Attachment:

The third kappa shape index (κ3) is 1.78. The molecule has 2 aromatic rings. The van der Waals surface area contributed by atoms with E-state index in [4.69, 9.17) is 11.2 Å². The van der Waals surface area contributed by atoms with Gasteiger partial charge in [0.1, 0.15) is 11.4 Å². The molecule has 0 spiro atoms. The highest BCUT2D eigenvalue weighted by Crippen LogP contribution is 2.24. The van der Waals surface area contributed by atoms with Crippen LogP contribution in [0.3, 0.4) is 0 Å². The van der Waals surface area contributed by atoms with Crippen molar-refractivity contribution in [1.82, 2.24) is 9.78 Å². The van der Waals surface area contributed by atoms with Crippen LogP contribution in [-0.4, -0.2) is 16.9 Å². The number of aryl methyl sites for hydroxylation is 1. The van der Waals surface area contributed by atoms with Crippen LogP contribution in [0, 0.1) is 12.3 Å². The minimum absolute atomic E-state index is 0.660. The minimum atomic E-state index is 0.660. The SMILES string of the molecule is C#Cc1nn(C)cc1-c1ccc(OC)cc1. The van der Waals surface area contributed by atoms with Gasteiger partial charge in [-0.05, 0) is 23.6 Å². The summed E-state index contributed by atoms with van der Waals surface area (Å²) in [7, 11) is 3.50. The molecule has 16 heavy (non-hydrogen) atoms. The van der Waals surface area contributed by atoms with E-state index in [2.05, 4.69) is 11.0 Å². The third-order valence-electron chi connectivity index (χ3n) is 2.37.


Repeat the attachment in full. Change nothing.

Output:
The third kappa shape index (κ3) is 1.78. The molecule has 2 aromatic rings. The van der Waals surface area contributed by atoms with E-state index in [4.69, 9.17) is 11.2 Å². The van der Waals surface area contributed by atoms with Gasteiger partial charge in [0.1, 0.15) is 11.4 Å². The molecule has 0 spiro atoms. The highest BCUT2D eigenvalue weighted by Crippen LogP contribution is 2.24. The van der Waals surface area contributed by atoms with Crippen LogP contribution in [0.3, 0.4) is 0 Å². The van der Waals surface area contributed by atoms with Crippen molar-refractivity contribution in [1.82, 2.24) is 9.78 Å². The van der Waals surface area contributed by atoms with Crippen LogP contribution in [-0.4, -0.2) is 16.9 Å². The number of aryl methyl sites for hydroxylation is 1. The van der Waals surface area contributed by atoms with Crippen LogP contribution in [0, 0.1) is 12.3 Å². The minimum absolute atomic E-state index is 0.660. The minimum atomic E-state index is 0.660. The SMILES string of the molecule is C#Cc1nn(C)cc1-c1ccc(OC)cc1. The van der Waals surface area contributed by atoms with Gasteiger partial charge in [-0.05, 0) is 23.6 Å². The summed E-state index contributed by atoms with van der Waals surface area (Å²) in [7, 11) is 3.50. The molecule has 16 heavy (non-hydrogen) atoms. The van der Waals surface area contributed by atoms with E-state index in [2.05, 4.69) is 11.0 Å². The third-order valence-electron chi connectivity index (χ3n) is 2.37.